I’m often decrying a film’s lack of character development and how certain directors don’t trust the actors to do what they need to do. Well, there’s another extreme when discussing that argument. There are certain times when a film director depends on the strength of his actors so much, as to shirk the responsibility of executing their own filmmaking duties. With Get Low, first-time Aaron Schneider director does this, and I’d probably be a little more perturbed by it if he didn’t have such a tremendous cast–and of course, it is his debut film.
The film takes place in nineteenth century Tennessee, in a small town where everyone is aware of the mysterious legend of Felix Bush (Robert Duvall). He’s holed himself up in his woodland home, having no connection with anyone except for the few children who come by to throw rocks through his windows. After a friend of his passes, Felix strolls into town on his mule for the first time in decades, and his presence creates a stir. He asks the local preacher if he can have a funeral party while he’s still alive, but the preacher refuses. He leaves in anger and on his way out, he beats an uppity townsman who provokes him. Felix leaves back to his home, ready to hermit himself for another couple of decades.
Felix’s funeral party plight does catch the ear of Frank Quinn (Bill Murray), the alcoholic owner of the local, troubled funeral home. Felix is not only offering a more-than-fair share, but is also holding a raffle for whoever attends the party, with the winner winning his home after Felix dies. Frank is opportunistic, and along with his young partner Buddy (Lucas Black), approach Felix and offer to put on his funeral party. Frank and Buddy grab Felix, shave off his wily beard and trim his hair, and put him on a local promotional tour for the town event of the year. Word spreads quickly about crazy Felix Bush’s funeral party, and the money begins pouring fluently into Frank’s office.
Felix requests all those who attend to provide one story they have heard about him. This isn’t a particularly loaded request since Felix’s disappearance form society has allowed his legend to grow toward folk tale proportions. There are only a precious few people who actually know the real Felix, including Mattie Darrow (Sissy Spacek) with whom he used to have a strong relationship with, and the Reverend Charlie Jackson (Bill Cobbs), who used to be Felix’s best friend. Mattie and Charlie both hold keys to a secret that has sat inside Felix for the entire forty years of his isolation. What becomes apparent to Felix, Frank and everyone else involved with the party, is that what Felix truly wants with his funeral party, is for someone to help him tell his secret.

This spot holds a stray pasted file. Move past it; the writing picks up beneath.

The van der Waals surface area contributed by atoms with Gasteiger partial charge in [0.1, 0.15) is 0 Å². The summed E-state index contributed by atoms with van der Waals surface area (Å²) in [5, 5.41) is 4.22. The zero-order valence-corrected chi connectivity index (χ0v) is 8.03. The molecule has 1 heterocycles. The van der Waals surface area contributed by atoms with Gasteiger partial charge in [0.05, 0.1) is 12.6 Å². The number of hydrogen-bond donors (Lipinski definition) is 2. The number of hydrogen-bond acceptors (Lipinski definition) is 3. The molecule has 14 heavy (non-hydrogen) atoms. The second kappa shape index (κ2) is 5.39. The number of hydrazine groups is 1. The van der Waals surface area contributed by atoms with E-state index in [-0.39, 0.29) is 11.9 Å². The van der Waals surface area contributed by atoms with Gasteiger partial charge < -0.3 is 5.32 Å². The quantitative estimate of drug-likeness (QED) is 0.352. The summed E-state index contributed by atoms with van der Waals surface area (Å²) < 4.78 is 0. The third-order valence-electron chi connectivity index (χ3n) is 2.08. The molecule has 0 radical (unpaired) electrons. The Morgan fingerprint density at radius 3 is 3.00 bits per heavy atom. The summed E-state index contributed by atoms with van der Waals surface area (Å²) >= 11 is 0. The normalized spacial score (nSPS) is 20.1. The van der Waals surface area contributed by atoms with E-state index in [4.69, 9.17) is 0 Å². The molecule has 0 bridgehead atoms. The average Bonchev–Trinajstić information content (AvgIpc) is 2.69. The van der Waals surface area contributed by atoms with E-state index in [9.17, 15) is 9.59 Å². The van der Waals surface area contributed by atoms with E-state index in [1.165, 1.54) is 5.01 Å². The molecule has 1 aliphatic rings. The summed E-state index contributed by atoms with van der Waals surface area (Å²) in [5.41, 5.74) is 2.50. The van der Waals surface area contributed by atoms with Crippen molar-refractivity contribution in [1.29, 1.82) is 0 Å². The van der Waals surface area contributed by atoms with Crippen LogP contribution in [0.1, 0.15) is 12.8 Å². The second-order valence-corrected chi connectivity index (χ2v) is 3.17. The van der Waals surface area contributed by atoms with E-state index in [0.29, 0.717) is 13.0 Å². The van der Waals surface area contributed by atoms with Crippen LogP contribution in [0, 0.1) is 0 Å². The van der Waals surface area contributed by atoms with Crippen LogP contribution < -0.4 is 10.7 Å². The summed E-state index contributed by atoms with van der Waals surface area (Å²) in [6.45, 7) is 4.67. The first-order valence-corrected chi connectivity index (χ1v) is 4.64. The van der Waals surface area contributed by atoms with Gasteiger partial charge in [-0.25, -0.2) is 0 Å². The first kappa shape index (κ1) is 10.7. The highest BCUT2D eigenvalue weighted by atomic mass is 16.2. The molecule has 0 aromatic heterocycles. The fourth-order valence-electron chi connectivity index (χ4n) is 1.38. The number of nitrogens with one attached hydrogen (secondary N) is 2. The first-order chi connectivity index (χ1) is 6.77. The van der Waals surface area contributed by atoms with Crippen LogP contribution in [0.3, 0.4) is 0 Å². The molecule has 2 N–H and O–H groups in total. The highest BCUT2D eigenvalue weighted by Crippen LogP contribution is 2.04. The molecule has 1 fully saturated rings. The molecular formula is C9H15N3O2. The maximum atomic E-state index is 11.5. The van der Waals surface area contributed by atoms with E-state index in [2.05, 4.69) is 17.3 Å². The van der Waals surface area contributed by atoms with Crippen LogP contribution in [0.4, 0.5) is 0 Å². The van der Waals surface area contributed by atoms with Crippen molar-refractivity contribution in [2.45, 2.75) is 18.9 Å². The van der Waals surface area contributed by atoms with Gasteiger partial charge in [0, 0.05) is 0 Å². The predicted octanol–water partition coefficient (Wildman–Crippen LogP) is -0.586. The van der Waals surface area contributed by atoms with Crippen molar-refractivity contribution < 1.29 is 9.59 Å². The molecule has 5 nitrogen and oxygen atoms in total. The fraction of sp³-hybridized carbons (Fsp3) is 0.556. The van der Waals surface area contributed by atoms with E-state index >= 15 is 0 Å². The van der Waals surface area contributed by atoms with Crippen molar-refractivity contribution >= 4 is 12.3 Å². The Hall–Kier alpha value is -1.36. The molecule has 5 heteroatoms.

The film opens with an ominous shot of two-story house on fire, with an shadowy figure running away in a panic. We can only presume that this man is Felix, considering how quickly we learn of the violent legend of Felix. As we hear more and more about this supposed “secret”, we know that eventually we will learn the story about behind this horrible act of arson. When you build such an obvious set-up throughout an entire movie the way Get Low does, it better pay off in a big way. It leads up to Felix’s heartfelt speech at his own funeral party which, while beautifully delivered by Duvall, has nowhere near the emotional effect that we as an audience have been expecting for 90 minutes.
Get Low may have been unbearable if it weren’t for the inspired performances from Duvall, Spacek, and Murray. Duvall, already established as one of the truly great American actors, does give Felix a lot of humor. Robert Duvall is one of the few actors who can imbue a character with legend just by stepping on the screen. Spacek, as Felix’s former lover, brings her usual flow of sincerity. Bill Murray gives his best performance since 2004’s Life Aquatic, giving the film some much-needed liveliness and snarkiness. Overall, the cast delivers for the first-time filmmaker, but mostly because he depends on them so much, with very little input from him behind the camera.
I liked Get Low enough. It moves at a slovenly pace, but I’m not sure if that didn’t help the film’s overarching thesis: life is certainly short, but sometimes it’s painfully long. The film was supposed to come out in 2009, but distribution errors lead to it coming out this summer. I don’t see many people going to see it, when most women can see Eat Pray Love and men can gorge on The Expendables. Many have been talking about Duvall’s performance since it made the festival run at the end of 2009, and its certainly a good one, though its nowhere near his best work from the 70s. Most of the power of the performance comes simply from his presence on the screen. Few actors have earned that level of reputation, and Duvall is near the top of that list.
Directed by Aaron Schneider